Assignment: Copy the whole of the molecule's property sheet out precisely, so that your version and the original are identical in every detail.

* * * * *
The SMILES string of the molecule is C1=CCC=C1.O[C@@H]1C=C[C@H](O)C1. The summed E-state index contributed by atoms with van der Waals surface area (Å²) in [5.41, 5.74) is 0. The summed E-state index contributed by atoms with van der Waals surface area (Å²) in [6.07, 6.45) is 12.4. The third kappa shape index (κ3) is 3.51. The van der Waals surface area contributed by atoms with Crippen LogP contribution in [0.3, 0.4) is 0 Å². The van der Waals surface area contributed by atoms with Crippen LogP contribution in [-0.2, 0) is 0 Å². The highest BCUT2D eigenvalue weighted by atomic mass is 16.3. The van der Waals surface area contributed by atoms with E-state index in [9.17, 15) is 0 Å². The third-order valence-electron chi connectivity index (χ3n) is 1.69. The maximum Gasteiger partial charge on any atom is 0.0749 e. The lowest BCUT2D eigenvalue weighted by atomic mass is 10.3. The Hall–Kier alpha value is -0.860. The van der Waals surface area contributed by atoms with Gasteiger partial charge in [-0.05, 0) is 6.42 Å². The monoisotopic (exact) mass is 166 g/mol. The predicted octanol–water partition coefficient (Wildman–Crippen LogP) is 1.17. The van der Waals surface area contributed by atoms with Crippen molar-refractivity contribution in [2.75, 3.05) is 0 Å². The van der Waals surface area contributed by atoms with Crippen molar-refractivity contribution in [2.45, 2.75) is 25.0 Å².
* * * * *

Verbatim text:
The SMILES string of the molecule is C1=CCC=C1.O[C@@H]1C=C[C@H](O)C1. The summed E-state index contributed by atoms with van der Waals surface area (Å²) in [5.41, 5.74) is 0. The summed E-state index contributed by atoms with van der Waals surface area (Å²) in [6.07, 6.45) is 12.4. The third kappa shape index (κ3) is 3.51. The van der Waals surface area contributed by atoms with Crippen LogP contribution in [0.3, 0.4) is 0 Å². The van der Waals surface area contributed by atoms with Crippen LogP contribution in [-0.2, 0) is 0 Å². The highest BCUT2D eigenvalue weighted by atomic mass is 16.3. The van der Waals surface area contributed by atoms with E-state index in [9.17, 15) is 0 Å². The third-order valence-electron chi connectivity index (χ3n) is 1.69. The maximum Gasteiger partial charge on any atom is 0.0749 e. The lowest BCUT2D eigenvalue weighted by atomic mass is 10.3. The Hall–Kier alpha value is -0.860. The van der Waals surface area contributed by atoms with Gasteiger partial charge in [-0.05, 0) is 6.42 Å². The monoisotopic (exact) mass is 166 g/mol. The predicted octanol–water partition coefficient (Wildman–Crippen LogP) is 1.17. The van der Waals surface area contributed by atoms with Crippen molar-refractivity contribution in [2.75, 3.05) is 0 Å². The van der Waals surface area contributed by atoms with Crippen molar-refractivity contribution in [2.45, 2.75) is 25.0 Å².